Why my best writing will never be published.

Thinking about the best writing I've ever done, I readily dismiss the two books I wrote.  Same with the thesis I created for my masters degree.  Even passionate, published letters to the editor on behalf of an issue dear to me don't qualify.

Nope.  The best thing I ever wrote was a note to my husband, Dave, on the day we got married.

October 24, 1998.  I spent most of the day blissfully by myself; sleeping late, going for a run, getting a massage and lunch, enjoyed outside soaking up the picture-perfect weather.  Throughout the day, my thoughts were focused on what would happen at 6:00 that night.  I had waited for the right guy, at the right time, for the right reasons.  Everything felt right with the universe.

Checking off my massive to-do list, I made sure all was going as well as could be, including the gifts for the maid of honor and bridesmaid (yes, I had only one).  That got me thinking about the Tiffany & Co. watch I gave Dave after the rehearsal dinner.  The back of the watch was engraved "To David. I Love You. 10.24.98."

This thought, in turn, caused me to reflect on how this day came to be and what our lives might look like in the years ahead.

A traditionalist, I had no desire to write my own vows.  I did, however, want Dave to know more of what was in my heart than 'I do.'  While finishing my chopped salad on the patio (had to be sure the dress would fit!), I took pen to paper and let Dave know precisely how I felt about him.

Having read of the many wedding anniversaries in the Tribune for years, I was struck by the couples who were marking their 50th, 60th and even 75th years together.  So many of these husbands and wives had outlived their own children, survived war deployments, built or lost businesses, geographic relocations, buried parents, overcome health challenges and lived to tell the tale.  How I revered them and their ability to keep going, together, and I wanted my marriage to be like that.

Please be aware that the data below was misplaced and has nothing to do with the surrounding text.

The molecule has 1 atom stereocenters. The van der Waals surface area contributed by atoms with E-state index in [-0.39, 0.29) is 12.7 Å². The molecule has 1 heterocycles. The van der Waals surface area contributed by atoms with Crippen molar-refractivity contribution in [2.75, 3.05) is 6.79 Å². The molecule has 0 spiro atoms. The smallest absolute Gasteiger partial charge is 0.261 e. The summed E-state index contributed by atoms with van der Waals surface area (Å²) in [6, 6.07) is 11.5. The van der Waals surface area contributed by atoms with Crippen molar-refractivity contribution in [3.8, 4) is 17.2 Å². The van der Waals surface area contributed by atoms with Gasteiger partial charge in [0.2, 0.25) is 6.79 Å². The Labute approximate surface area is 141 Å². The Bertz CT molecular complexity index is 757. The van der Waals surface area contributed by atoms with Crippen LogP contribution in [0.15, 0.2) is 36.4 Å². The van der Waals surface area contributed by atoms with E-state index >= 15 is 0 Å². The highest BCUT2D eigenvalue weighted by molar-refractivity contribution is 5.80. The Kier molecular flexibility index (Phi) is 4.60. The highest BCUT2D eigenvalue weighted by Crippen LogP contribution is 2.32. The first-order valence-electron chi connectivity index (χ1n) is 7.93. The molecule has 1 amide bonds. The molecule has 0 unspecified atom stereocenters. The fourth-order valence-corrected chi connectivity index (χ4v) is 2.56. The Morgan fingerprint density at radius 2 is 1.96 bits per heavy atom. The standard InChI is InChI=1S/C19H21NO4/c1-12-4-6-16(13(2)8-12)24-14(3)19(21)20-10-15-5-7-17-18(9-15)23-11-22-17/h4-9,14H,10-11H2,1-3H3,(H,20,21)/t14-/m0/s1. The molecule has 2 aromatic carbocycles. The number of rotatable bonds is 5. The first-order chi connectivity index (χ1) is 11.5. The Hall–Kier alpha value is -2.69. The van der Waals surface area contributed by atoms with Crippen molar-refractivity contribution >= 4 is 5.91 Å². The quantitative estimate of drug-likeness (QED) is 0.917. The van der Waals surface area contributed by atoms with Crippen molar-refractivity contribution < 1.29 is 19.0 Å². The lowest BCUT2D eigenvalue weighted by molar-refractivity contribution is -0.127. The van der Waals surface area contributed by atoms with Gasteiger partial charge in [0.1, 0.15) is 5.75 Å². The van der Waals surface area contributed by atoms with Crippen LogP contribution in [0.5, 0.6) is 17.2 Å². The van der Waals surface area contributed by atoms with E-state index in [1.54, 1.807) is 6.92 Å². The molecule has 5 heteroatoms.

Writing on 'Christine Kellogg' stationery for the last time, I made sure Dave understood that I knew in my gut he was my husband the day we met.  I wanted Dave to know that I was all in, without reservation.  That I never doubted he was The One.  I told him the qualities I most admired about him and what I was looking forward to in our marriage.  That I considered myself the luckiest girl I knew.  That I felt blessed he proposed, and that my answer could only have been yes.

My maid of honor arrived at my apartment around 4:00 for some last minute prepping and fun before we had to head out for the 6:00 ceremony.  The first item I gave her was the note with specific instructions to give it to Dave and ask him to read it before we got started.

As the church organist saw my grandfather and me stand at the far end of the aisle, the Pachelbel Canon in D began.  My maid of honor flashed a huge smile and motioned a thumbs up, confirming that Dave had gotten and read the note.  I was beyond thrilled knowing that Dave knew what was in my heart as I walked toward him.

Monday was our 18th anniversary.  As is our custom, we look at photo albums on these special days and reminisce.  Every year, Dave comments on the first photo in the wedding album, one taken of me when I first saw him at the end of the aisle.  He says "you looked so happy.  You didn't stop smiling the whole time."  Dave was right.  I was then, and, thankfully, still am.

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